Of all the microbes in the world, yeast is one of the most useful for us civilised folks. The fermentation process allows beverages to brew, bread to rise, and our recent studies show that yeast also helps our guts function. 7000 year old vessels have traces of wine and beer, but not sure if it was intentional. Yeast got really noticed in Egypt, even if they didn’t understand it. They were the ones that gave us our sourdough starters by saving a portion of the starter.
There are many drinks, fermented foods, and non-alcoholic beverages that rely on yeast for their process. Breads, beer, wine are just three, but recently the health world has taken note of other fermented foods like kombucha. Of course, crack open the annals of food preservation, and you’ll see that fermentation was a classic, easy way to preserve a wide variety of foods. The climatic conditions, the availability of raw material and the preferences of each region have conditioned and flavoured the smorgasbord of options. In addition to the aforementioned traditional alcoholic beverages yeast has found it’s way into less obvious things: global food processing such as coffee and chocolate, but also wastewater processing and in the making of biofuels.
Yeast is truly everywhere, and it can be highly beneficial.
But what is yeast?
Yeast is a single-cell organism that is actually a fungus. Upon a strictly biochemical point of view, fermentation is a process of central metabolism in which an organism converts a carbohydrate, such as starch or sugar, into an alcohol or an acid.
In the 1850s and 1860s, the French chemist and microbiologist Louis Pasteur became the first scientist to study fermentation, when he demonstrated that this process was performed by living cells. What Pasteur noted, but didn’t know the ins and outs of, was that fermentation is carried out by yeasts (and some bacteria) when pyruvate generated from glucose (a sugar) metabolism is broken into ethanol and carbon dioxide .
In plain English that means that the yeasts gobble up sugar creates pyruvate, and then excretes ethanol and carbon dioxide.
Side note: Our bodies also produce pyruvate when we eat glucose. It helps to break down the sugars to make it a more usable form for our bodies. It’s also a supplement that some use for weight loss.
Two strains of yeast have also been tested and recognised to be probiotics: Saccharomyces cerevistiae and S. cerevisiae var boulardii, but many more are in need of testing to see their true probiotic potential .
Yeast is considered a “model system” genetically speaking. It has many markers making it useful for genetic studies: a stable haploid and diploid stage, easily identified mutations, rapid growth, and it is easy to insert genetic material into the yeast cell. Geneticists can even use normal baker’s yeast, making the materials to work with widely available and very cheap. A young geneticist could stick with the easily available Saccharomyces cerevistiae or even use the ancient Schizosaccharomyce pombe .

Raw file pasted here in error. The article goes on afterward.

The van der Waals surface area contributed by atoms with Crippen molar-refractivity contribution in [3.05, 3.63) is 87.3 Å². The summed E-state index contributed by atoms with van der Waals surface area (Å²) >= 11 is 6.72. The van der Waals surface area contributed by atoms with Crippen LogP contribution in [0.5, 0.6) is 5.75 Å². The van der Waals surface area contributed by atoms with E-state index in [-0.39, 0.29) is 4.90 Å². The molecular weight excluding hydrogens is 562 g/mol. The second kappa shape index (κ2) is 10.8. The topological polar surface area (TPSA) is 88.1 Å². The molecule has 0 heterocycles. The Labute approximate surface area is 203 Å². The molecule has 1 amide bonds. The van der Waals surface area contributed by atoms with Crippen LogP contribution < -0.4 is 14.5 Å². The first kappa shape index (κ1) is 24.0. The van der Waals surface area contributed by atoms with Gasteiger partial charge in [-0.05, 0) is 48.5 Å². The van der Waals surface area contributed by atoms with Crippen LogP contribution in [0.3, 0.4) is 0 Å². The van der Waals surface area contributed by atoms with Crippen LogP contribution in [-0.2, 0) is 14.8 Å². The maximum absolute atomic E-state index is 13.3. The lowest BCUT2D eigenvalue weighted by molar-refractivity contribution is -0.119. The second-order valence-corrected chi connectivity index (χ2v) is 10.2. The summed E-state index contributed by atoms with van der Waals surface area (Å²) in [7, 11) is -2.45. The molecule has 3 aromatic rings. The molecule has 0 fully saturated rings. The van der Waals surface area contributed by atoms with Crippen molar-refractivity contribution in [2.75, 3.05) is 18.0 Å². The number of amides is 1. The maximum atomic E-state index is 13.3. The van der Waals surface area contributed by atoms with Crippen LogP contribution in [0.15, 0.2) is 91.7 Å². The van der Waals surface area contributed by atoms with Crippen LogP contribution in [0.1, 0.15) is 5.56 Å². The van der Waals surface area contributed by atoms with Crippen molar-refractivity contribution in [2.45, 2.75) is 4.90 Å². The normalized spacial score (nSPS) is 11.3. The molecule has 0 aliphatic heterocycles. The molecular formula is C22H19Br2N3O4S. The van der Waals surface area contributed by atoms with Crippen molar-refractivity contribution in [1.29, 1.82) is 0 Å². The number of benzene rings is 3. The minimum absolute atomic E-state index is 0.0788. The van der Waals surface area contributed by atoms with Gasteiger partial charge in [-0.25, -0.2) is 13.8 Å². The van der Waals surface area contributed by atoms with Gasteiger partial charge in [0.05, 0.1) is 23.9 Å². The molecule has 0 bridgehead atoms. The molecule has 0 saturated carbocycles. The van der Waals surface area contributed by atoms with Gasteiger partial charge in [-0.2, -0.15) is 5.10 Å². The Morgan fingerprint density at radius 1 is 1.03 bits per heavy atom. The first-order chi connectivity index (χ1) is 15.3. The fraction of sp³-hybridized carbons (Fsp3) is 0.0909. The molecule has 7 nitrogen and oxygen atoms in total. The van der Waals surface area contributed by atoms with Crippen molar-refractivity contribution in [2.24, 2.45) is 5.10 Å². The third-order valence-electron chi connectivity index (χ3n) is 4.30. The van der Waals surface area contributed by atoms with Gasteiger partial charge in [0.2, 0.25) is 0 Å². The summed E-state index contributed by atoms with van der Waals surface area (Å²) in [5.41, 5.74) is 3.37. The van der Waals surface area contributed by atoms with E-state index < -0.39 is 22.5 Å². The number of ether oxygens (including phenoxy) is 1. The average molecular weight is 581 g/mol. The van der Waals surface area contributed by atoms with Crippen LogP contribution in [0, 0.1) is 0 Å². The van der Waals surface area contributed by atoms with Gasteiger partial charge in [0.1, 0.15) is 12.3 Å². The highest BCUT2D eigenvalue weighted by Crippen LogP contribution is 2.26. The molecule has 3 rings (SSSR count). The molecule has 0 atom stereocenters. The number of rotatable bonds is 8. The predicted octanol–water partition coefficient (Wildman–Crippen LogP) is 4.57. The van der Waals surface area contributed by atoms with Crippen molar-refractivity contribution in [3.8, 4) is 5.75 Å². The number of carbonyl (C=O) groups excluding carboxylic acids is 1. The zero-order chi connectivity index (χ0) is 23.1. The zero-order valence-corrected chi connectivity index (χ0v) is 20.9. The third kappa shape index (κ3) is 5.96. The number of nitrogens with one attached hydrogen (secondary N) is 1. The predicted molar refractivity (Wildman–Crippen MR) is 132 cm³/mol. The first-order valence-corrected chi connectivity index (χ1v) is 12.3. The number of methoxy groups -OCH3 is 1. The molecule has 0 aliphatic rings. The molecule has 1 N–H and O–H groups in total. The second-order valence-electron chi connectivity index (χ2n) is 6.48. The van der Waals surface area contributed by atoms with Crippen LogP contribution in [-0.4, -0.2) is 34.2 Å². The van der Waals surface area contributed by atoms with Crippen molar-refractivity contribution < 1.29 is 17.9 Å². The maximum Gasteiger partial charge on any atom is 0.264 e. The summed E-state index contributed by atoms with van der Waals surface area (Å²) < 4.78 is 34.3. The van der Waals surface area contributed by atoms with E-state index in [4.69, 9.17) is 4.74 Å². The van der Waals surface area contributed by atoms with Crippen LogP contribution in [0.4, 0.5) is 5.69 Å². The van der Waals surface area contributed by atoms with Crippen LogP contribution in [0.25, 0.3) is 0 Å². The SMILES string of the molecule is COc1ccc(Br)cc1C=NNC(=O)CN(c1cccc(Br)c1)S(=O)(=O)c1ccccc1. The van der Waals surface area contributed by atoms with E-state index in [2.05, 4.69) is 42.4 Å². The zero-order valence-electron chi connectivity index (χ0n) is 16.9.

I mentioned biofuels earlier, too. Ethanol isn’t just a corn slurry, it’s a corn slurry that is fermented with the help of our friend the yeast. Corn or wheat is prepared much like a beer. They make a slurry which is called a mash that is fermented. However, there is a reason we aren’t all using corn beer to run our vehicles yet. It’s a very expensive process to make the fuel. Oxygen helps the process as fermentation is an aerobic activity and could be the key to creating a more cost effective method to make a biofuel . Or, perhaps, as one team of Bulgarian researchers are exploring, the process could be made more cost efficient by making the biofilm that forms on top more electrically conducive for yeast to do it’s bit .
With all that yeast does, you’d think that it would be hard to kill. Even this kitchen superhero has it’s limits. It will die off in due course in the fermentation process when it runs out of nutrients or oxygen. However, they have an ecological competition in the form of other fungus. Yeast killers are toxin-producing fungi that are immune to their own toxicity, yet they are competing for the same resources as other yeasts. The name given to these are exotoxins, and in the case of yeasts they are generally proteins or glycoproteins that are able to kill susceptible cells. There have been studies done to see what kind of ecosystem these yeast killers thrive in, and by and large the yeast killers thrive in the early stages when nutrients are plentiful, pH is low, and yeast isn’t plentiful .
So, if you have an urge to try your hand at wine or cheese making in your basement, it should be fairly easy. Yeast seems to win out over the yeast killers to make delicious food and beverages as long as the pH isn’t too low. And if you want to take it a step further and start researching yeast for more, there is a large body of research and plenty of room for exploration.
What Would You Do With Yeast?
The next time you pick up some yeast to make some bread, give it a thought about what else you could do with the powerhouses in your hand. What else would you do with them? Share your ideas in the comments!
Me? I’m going to learn to make silage for herd animals.
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